Blues keeping pucks out of their net at league-best pace; Yeo
had thoughts elsewhere; Schmaltz debut; increased shot volume
ST. LOUIS -- It's been quite a run since Mike Yeo took over as coach of the Blues on Feb. 1.
The Blues are allowing 1.73 goals per game in 15 games since Yeo took over, winning nine of them.
Throw in the fact that three of them were empty-netters and one was of the fluke variety against Minnesota Tuesday with 11 seconds remaining, the numbers could be a lot stingier.
The goals-against is tops on the NHL as is the save percentage for Jake Allen and Carter Hutton, which is .951 as a unit.
"We're playing a little tighter in the middle of the D-zone," Blues captain Alex Pietrangelo said. "I think we're taking care of the front of the net a little better. We're playing tighter as a five-man unit. We're still not giving up big opportunities. Shot totals may be up a bit, but the chances aren't the quality they were before.
"If we're giving up shots from the outside on the rush or point shots with no one in front, we're not OK with it, but it's better than giving up what we gave up before, which was less shots but the chances were much higher. Jake will make the first save, and then it's on us to kind of clear away and make sure there's no second opportunity."
Allen and Hutton are making the saves they're supposed to make, and the skaters in front of them are eliminating the high-percentage looks teams were getting earlier in the season.
"The high quality and second chances has obviously been a big emphasis on us defensemen to clear the front of the net and not let those guys get those sticks in there," Pietrangelo said. "If Jake and 'Hutts' don't handle the shot, that leaves the second opportunity."
Hutton has a .989 save-percentage and Jake Allen is at .941. The Blues were dead-last in the league (.879) when the coaching change, which included goalie coach Jim Corsi, was made.
"Both goalies, 'Hutts' and Jake, have both been outstanding," Yeo said. "I look at last game for Jake, one of the things that impressed me most is I thought we defended well. Minnesota did a good job. They played smart in terms of trying to throw as many pucks to the net as possible and trying to create offense off that. Our 'D' did an outstanding job of tying guys up and letting him see pucks, but more importantly, Jake controlled every one of those rebounds. Jake just made easy, routine saves that if he wasn't on his game, it would have made for some chaotic situations."
Yeo said he hasn't paid attention to where the numbers are.
"We're trying not to look at everything as a whole right now," Yeo said. "Just for me, there's two areas of focus. It's our last game, it's what we did well and what we want to repeat. And the second (and) obviously the most important is we've got to have that translate to a home game now. Even the last home game that we won against Vancouver, it wasn't a particularly strong game. I think part of that is just recognizing that it's going to be a very hard game.
"Everybody's dialed things up. Home ice, the energy of the crowd, that's still relative but teams at this point of the season, they're used to dealing with that and teams are not going to get pushed out of games because games are too important. We've got to be ready to play -- as cliche as it is -- a full 60 minutes and we have to make sure that we're doing all the little things."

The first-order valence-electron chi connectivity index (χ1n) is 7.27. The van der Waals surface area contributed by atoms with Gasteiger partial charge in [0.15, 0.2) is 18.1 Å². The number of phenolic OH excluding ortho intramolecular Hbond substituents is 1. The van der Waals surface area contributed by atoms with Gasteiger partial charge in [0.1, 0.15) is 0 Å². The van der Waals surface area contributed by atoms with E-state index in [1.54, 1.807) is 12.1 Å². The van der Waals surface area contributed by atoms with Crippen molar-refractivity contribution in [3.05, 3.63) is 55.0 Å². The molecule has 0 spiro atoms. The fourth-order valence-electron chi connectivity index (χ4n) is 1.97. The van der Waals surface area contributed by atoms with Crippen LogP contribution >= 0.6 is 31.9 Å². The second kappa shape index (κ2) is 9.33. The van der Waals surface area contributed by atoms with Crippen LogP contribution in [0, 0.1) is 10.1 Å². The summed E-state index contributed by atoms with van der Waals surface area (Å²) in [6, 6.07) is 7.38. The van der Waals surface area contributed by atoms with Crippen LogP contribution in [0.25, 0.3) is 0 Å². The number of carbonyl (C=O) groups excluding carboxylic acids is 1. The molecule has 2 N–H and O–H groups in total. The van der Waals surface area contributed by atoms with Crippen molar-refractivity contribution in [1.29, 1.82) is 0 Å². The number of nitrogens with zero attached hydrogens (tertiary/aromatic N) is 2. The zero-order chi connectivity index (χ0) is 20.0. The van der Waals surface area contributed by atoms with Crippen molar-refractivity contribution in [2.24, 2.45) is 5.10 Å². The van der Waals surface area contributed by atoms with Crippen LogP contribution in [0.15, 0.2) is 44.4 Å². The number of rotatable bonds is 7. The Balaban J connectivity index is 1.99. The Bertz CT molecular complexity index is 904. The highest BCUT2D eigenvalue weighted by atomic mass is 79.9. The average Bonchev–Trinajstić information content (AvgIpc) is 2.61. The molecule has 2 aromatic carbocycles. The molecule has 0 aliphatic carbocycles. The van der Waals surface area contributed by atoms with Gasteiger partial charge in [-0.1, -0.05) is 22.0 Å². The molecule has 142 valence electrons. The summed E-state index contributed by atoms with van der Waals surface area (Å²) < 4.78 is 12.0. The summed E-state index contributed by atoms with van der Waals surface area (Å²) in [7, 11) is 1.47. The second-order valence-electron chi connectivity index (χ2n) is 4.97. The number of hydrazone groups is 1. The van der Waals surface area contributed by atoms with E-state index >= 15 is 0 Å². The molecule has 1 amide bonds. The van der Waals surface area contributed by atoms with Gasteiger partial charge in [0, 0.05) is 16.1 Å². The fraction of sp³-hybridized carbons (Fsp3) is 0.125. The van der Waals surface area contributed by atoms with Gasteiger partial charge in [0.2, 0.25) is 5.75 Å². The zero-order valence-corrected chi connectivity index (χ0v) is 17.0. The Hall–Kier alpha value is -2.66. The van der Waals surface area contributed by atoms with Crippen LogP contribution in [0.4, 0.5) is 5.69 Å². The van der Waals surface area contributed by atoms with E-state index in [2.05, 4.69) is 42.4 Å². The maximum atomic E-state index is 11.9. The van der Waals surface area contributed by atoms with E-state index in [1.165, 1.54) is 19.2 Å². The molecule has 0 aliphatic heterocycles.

* Anxious dad -- Yeo was quick to do his post practice interview, going in front of the players on Thursday with good reason.
Yeo was on his way home to stream the Minnesota AA high school state hockey championship tournament, where son Kyler was participating at Xcel Energy Center, home of the Minnesota Wild.
Kyler, a senior at Hill-Murray High School, faced Moorhead at 1 p.m. Friday. Mike Yeo headed home to stream the game.
"I'm just a nervous dad," Yeo said. "The scouting report we're working on is obviously for our game tomorrow (against the Anaheim Ducks), but there will be some tense moments this afternoon I'm sure."
Those tense moments turned sad unfortunately as Morehead defeated Hill-Murray 4-2.
* Staple win -- Tuesday's 2-1 win over the Wild was what the doctor ordered for the Blues, who came home for a cup of coffee with back-to-back home games Friday against the Ducks and Saturday against the New York Islanders.
Now the question for the Blues (33-27-5), who led the Los Angeles Kings by three points for the second wild card in the Western Conference and three behind the Nashville Predators for third place in the Central Division, can they follow it up?
"We've shown that we can do it," Yeo said. "Now we have to show that we can do it consistently. It should provide us with some confidence, it should provide a little bit of a blueprint in terms of the way that we play the game, the approach that we have from the drop of the puck. It's nice that we did that, it's nice to have that in the bank, but it's what we do going forward now. We can use that, but we have to make sure that we get the job done and for me ... you can never guarantee results, but you can guarantee yourself a real strong performance and that comes from your preparation and when you do that, then you give yourself obviously a great chance.
"... We've earned a position where we control our own destiny right now. We can't hope our way into the playoffs, we can't hope other teams are gonna lose. We've got to win a lot of hockey games and we've got to get points along the way and if we do that, we'll be fine."
The Blues will play a stretch of games with the utmost importance, including this weekend's games against the Ducks and Islanders, who are jockeying for playoff position, before heading to the west coast, but a win against the Western Conference-leading Wild at this time of year can carry a lot of weight.